HP Stream 7 Refuses to Believe in Free Energy

After salvaging the LED backlight from a Chunghwa CLAA133UA01 display panel, I have processed all the disembodied panels in my hardware stack. But I still have plenty of other displays still embodied in some type of hardware of varying levels of usefulness. The least useful item in the pile is my HP Stream 7 Windows tablet. For reasons I don’t understand, it doesn’t want to charge its battery while it is up and running. It seems the only way to charge the battery is to plug it in while it is powered off.

If I wanted to use this tablet as portable electronics as originally intended, this is annoying but workable. But there’s not much this old tablet could do that my phone (which has grown nearly as large…) can’t do, so I wanted to use it as a display. But if it can’t charge while running, and it can’t run without its battery, then it’s not going to be useful as an always-on display. After poking around its internals, I set the tablet aside in case I have ideas later.

It is now later! And here is the idea: if I can’t convince the tablet to charge its battery while running, perhaps I can do the charging myself. I peeled back some protective plastic to expose the battery management circuit board, and soldered a JST-RCY compatible power connector(*) in parallel with the lithium-polymer battery cell.

Putting this idea to the test, I first ran the tablet until the battery voltage dropped to 3.7V, the nominal voltage for a LiPo battery cell. I then connected my benchtop power supply to this newly soldered connector. The power supply was adjusted to deliver a steady 3.7V. In theory this means the battery would drain no further, and all power for the tablet would be supplied by my bench power supply.

To test longevity, I turned off all power-saving functions so the tablet would not turn off the screen or try to go to sleep. The tablet was content to run in this condition for many hours, and after the first day I was optimistic it would be happy to run indefinitely. Unfortunately, this budget tablet was smart enough to notice something was wrong. I’m not sure how it knew, but it definitely refused to believe the illusion its battery is an endless source of energy. Despite the fact that battery voltage was held steady at 3.7V, on-screen battery percentage started dropping after about forty hours. Eventually the indicated charge dropped below 10% and entered battery-saver mode, followed by shutting itself down. Despite the fact its battery voltage was held at 3.7V, this tablet acted as if the battery has been depleted.

After the failure of this test, I contemplated pulling it apart and extract the tablet backlight as I did to a broken Amazon Fire tablet. But I decided against doing anything destructive, and I put it aside yet again hoping to think of something else later. In the meantime I switch gears from this digital tablet to an analog glass tube TV.


(*) Disclosure: As an Amazon Associate I earn from qualifying purchases.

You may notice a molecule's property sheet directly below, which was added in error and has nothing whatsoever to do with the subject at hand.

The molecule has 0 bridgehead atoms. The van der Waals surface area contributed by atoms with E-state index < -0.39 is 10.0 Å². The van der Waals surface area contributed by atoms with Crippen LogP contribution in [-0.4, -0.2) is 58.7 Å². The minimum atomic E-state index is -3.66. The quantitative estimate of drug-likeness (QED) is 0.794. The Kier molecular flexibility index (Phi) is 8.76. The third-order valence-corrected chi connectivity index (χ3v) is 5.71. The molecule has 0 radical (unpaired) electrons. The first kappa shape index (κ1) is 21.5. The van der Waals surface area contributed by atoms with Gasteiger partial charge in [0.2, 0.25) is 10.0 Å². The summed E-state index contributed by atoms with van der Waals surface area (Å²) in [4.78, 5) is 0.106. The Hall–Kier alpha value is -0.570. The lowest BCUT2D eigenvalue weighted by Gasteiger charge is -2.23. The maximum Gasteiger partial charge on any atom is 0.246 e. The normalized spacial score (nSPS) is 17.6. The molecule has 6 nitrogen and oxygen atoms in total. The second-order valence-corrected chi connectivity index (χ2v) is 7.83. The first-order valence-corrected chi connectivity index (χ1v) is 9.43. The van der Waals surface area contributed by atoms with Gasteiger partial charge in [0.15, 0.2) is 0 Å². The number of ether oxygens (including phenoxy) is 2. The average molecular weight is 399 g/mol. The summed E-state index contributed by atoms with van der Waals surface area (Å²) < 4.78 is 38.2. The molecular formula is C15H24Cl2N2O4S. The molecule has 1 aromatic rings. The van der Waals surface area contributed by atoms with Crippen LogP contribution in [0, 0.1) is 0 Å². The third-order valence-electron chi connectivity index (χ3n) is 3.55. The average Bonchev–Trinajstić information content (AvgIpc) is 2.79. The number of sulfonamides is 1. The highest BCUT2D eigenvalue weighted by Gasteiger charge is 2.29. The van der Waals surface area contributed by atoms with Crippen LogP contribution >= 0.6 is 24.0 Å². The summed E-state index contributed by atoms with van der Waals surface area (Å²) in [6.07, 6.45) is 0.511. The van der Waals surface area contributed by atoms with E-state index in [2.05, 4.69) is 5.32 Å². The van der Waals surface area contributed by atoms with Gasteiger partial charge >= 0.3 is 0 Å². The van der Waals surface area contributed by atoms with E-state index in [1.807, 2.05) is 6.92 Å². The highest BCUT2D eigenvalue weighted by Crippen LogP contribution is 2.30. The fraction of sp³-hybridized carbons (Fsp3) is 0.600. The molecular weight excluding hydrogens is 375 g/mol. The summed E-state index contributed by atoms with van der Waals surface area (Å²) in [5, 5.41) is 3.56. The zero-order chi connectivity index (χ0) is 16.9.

Four Screws Fasten NVIDIA GTX 1070 Dust Cover

I recently took apart three external hard drives to retrieve their bare drives within to use in an internal application. In all three cases, there were no externally accessible fasteners to help with disassembly. I had to pop plastic clips loose, breaking some of them. For laughs, I thought it’d be fun to talk about a time when I had the opposite problem: I was confronted with far too many screws, most of which weren’t relevant to the goal.

I have a NVIDIA GTX 1070 GPU and it had been in service for several years. NVIDIA designed the cooling shroud with a faceted polygonal design. Part of it was a clear window where I could see dust had accumulated through years of use. I thought I should clean that up, but it wasn’t obvious to me which of the many visible screws held the dust cover in place. The visual answer is in this picture:

In case these words are separated from the illustrative image, here is the text description:

Starting from the clear window, we see four fasteners closest to them. These four fasteners hold the clear plastic to the dust cover and not useful right now. We need to look a little bit further. There are two screws further away between the clear window and the fan. Those are two of the four dust cover screws. The remaining two are on the top and bottom of the card, closer to the metal video connector backplate. Once these four screws are removed, the dust cover can slide sideways (towards the backplate) approximately 1cm and then the dust cover can lift free. After that, the four screws holding the clear window can be removed to separate the window from the rest of the dust cover.

In the course of discovering this information, I had mistakenly removed a few other screws that turned out to be irrelevant. Since they’re not useful to the task at hand, I put them back without digging deeper into their actual roles.

Goodbye and Good Riddance To This Generation of Hybrid Drives

I have successfully upgraded a HP Pavilion Split X2 (13-r010dx) to use a modern M.2 SATA SSD with the help of an adapter circuit board. The results were stellar and, even though the adapter does not mount inside the computer properly, I have no plans to put the original drive back in. It was a compromised solution of its era and times have moved on.

A little over ten years ago, flash-based solid state drives started edging towards price levels affordable to normal computer buyers. A few bargain basement devices were released, and they were terrible. I had two JMF602-based drives that lasted through their 90-day warranty periods but not much beyond that. The big breakthrough in affordable and durable performance is credited to the Intel X25-M, but the capacity was quite small. SSD performance is something that I had to experience to be converted to a fan, and it was hard to get non-converts to accept living with 80GB of capacity when we had become accustomed to hundreds of gigabytes.

The compromised solution was the SSD/HDD hybrid drive: there is a magnetic platter hard disk drive, but there is also a small piece of flash memory acting as a small solid-state drive cache. The advertising proclaimed that we would get the capacity of a HDD with all the performance of a SSD. I thought the concept was enticing, but never actually got one to try.

I’m glad I did not, if this computer’s stock WD5000M21K hybrid drive is representative of the breed. Its performance was absolutely terrible. Maybe modern workloads overwhelmed its meager 8GB of flash cache. Maybe years of use has worn out the flash and there was no caching anymore. Whatever the reason, its performance was no better than a HDD, definitely nowhere near the performance of a real solid state drive.

Now solid state drives with plenty of elbow room are quite affordable, giving old computers a new lease on life. The hinderance of oddball connectors like the SFF-8784 become just a speed bump with help of adapters, so we don’t need to put up with the compromises of SSD/HDD hybrid drives anymore.